Period doubling as an indicator for ecosystem sensitivity to climate extremes

Abstract

The predictions for a warmer and drier climate and for increased likelihood of climate extremes raise high concerns about the possible collapse of dryland ecosystems, and about the formation of new drylands where native species are less tolerant to water stress. Using a dryland-vegetation model for plant species that display different tradeoffs between fast growth and tolerance to droughts, we find that ecosystems subjected to strong seasonal variability, typical for drylands, exhibit a temporal period-doubling route to chaos that results in early collapse to bare soil. We further find that fast-growing plants go through period doubling sooner and span wider chaotic ranges than stress-tolerant plants. We propose the detection of period-doubling signatures in power spectra as early indicators of ecosystem collapse that outperform existing indicators in their ability to warn against climate extremes and capture the heightened vulnerability of newly-formed drylands. The proposed indicator is expected to apply to other types of ecosystems, such as consumer–resource and predator–prey systems. We conclude by delineating the conditions ecosystems should meet in order for the proposed indicator to apply.

Introduction

The increasing number of studies associating climate extremes, such as heat waves, floods and droughts, with global warming, and the projections for more frequent and intense events in the future1,2,3,4, are matters of much concern among decision makers5. The concerns stem, in part, from the implied feasibility of abrupt and irreversible ecosystem responses to such events. This response form, often termed a “regime shift”6, is shared by many ecosystems, where positive feedbacks between ecological processes result in multiplicity of stable states. Regime shifts, which amount to transitions between alternative stable states, can have far-reaching consequences in terms of ecosystem function and services. In drylands, which occupy 40% of the terrestrial Earth surface, severe droughts may result in abrupt desertification and loss of ecosystem services, such as crop and livestock production, flood control, soil formation and others7. These concerns are further increased by recent predictions of accelerated dryland expansion and the concomitant increase in ecosystems that are sensitive to climate extremes8.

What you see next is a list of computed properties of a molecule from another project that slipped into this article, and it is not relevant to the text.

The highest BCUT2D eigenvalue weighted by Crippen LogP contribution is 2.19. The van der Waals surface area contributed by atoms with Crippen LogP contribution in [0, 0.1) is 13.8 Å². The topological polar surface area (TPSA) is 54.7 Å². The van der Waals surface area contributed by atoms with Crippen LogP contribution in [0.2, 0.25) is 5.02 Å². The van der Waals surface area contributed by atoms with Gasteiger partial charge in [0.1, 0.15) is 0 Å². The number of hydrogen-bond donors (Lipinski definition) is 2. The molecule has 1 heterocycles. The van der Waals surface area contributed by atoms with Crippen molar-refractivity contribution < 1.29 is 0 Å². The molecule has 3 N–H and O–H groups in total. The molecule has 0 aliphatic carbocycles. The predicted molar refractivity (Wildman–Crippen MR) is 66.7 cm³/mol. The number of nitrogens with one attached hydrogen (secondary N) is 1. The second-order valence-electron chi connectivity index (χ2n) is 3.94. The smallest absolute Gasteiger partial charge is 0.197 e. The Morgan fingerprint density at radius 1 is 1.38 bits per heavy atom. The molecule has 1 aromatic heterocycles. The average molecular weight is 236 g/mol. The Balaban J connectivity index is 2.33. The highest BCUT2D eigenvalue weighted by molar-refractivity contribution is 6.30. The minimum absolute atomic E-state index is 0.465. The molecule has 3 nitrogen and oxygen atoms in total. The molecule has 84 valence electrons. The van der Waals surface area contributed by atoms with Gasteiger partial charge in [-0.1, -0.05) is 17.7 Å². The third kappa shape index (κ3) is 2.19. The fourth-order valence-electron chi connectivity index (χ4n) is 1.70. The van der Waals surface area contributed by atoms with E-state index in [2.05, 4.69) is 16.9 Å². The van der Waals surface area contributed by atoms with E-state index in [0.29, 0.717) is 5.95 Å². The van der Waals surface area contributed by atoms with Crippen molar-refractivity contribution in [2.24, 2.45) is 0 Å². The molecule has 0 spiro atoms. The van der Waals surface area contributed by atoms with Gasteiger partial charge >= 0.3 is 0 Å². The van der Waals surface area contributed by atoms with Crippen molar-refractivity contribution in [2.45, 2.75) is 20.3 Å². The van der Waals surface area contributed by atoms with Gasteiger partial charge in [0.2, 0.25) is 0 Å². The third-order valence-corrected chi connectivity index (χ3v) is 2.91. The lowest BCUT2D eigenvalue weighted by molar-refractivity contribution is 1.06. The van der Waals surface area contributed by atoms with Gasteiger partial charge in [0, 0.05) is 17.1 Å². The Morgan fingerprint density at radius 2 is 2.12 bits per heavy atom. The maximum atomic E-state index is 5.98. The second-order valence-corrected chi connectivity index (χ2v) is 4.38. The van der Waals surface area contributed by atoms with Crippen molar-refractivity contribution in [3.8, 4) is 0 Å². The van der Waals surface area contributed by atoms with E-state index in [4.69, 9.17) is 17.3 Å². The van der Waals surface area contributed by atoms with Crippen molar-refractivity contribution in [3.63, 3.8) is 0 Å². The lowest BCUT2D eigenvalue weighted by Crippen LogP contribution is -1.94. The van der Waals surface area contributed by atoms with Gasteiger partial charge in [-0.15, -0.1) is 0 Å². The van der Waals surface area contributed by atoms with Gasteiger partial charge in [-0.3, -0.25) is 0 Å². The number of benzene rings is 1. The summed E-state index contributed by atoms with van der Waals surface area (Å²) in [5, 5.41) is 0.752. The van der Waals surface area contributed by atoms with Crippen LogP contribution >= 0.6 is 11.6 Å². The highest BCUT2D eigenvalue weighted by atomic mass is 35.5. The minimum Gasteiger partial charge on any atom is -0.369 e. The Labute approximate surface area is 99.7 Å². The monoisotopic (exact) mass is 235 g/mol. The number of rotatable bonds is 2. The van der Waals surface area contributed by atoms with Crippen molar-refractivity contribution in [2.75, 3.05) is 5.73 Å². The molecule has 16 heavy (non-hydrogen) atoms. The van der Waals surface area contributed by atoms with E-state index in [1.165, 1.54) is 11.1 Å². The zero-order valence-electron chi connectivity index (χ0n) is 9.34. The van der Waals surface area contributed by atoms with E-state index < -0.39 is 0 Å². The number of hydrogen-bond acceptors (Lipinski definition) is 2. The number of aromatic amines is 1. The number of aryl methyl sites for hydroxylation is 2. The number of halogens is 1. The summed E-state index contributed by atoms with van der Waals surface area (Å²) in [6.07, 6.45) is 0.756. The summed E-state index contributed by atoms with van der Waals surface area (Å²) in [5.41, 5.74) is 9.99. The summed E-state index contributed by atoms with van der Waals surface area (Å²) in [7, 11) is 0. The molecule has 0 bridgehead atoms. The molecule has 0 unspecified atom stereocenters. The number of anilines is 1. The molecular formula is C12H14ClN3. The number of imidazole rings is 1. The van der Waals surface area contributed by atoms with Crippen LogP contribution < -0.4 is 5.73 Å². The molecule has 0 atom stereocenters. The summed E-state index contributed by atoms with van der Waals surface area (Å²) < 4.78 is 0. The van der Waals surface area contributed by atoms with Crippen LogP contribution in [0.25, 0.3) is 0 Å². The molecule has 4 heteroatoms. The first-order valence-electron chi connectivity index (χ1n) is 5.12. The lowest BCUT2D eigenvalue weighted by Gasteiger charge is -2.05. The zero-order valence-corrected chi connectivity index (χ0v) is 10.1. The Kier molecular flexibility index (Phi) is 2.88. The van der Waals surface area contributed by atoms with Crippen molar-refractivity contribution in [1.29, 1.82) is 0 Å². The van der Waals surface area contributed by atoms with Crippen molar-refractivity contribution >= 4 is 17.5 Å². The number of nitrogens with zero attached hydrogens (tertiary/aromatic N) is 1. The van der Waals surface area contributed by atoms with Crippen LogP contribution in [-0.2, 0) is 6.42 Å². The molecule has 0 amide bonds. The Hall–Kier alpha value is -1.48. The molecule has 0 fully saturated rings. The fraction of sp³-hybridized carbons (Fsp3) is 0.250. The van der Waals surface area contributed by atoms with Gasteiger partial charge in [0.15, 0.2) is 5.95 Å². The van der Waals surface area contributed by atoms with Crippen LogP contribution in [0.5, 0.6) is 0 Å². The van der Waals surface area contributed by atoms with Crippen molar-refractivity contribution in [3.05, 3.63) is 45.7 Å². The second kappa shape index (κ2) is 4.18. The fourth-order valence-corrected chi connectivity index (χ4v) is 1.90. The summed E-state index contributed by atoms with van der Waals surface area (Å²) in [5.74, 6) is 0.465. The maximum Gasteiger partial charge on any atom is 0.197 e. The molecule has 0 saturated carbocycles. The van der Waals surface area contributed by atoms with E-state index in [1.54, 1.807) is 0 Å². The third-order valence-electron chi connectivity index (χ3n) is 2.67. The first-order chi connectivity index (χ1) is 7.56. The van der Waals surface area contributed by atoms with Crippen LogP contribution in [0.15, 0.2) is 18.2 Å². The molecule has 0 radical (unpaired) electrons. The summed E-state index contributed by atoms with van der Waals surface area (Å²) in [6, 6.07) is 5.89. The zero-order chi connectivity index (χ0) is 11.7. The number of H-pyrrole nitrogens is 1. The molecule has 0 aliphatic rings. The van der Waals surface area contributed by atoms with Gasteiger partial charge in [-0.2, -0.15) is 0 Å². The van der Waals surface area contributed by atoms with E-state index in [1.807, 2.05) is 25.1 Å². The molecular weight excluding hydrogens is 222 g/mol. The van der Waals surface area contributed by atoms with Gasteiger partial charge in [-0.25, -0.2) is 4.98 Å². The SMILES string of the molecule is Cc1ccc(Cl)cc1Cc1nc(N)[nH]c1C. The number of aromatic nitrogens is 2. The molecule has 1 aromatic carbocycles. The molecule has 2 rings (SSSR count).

Numerous studies have been devoted to the development and empirical testing of early warning signals (EWS) to impending regime shifts9,10,11. Most of these signals are based on a generic property of dynamical systems near tipping points (saddle-node bifurcations), namely, the slow decay of perturbations or “critical slowing down”. Several EWS utilizing this effect have been proposed and studied, including the increase of temporal autocorrelation and variance12,13 and of skewness of time-series distributions14. Implicit in this approach is the assumption of slowly drifting environmental conditions that drive ecosystems to the immediate neighborhoods of tipping points, where these indicators become relevant. This assumption does not apply to extreme events that can drive ecosystem collapse even further from tipping points15. Vulnerability to such events should be sought, instead, in identifiable processes that precede tipping points or other collapse thresholds, as we propose in this work.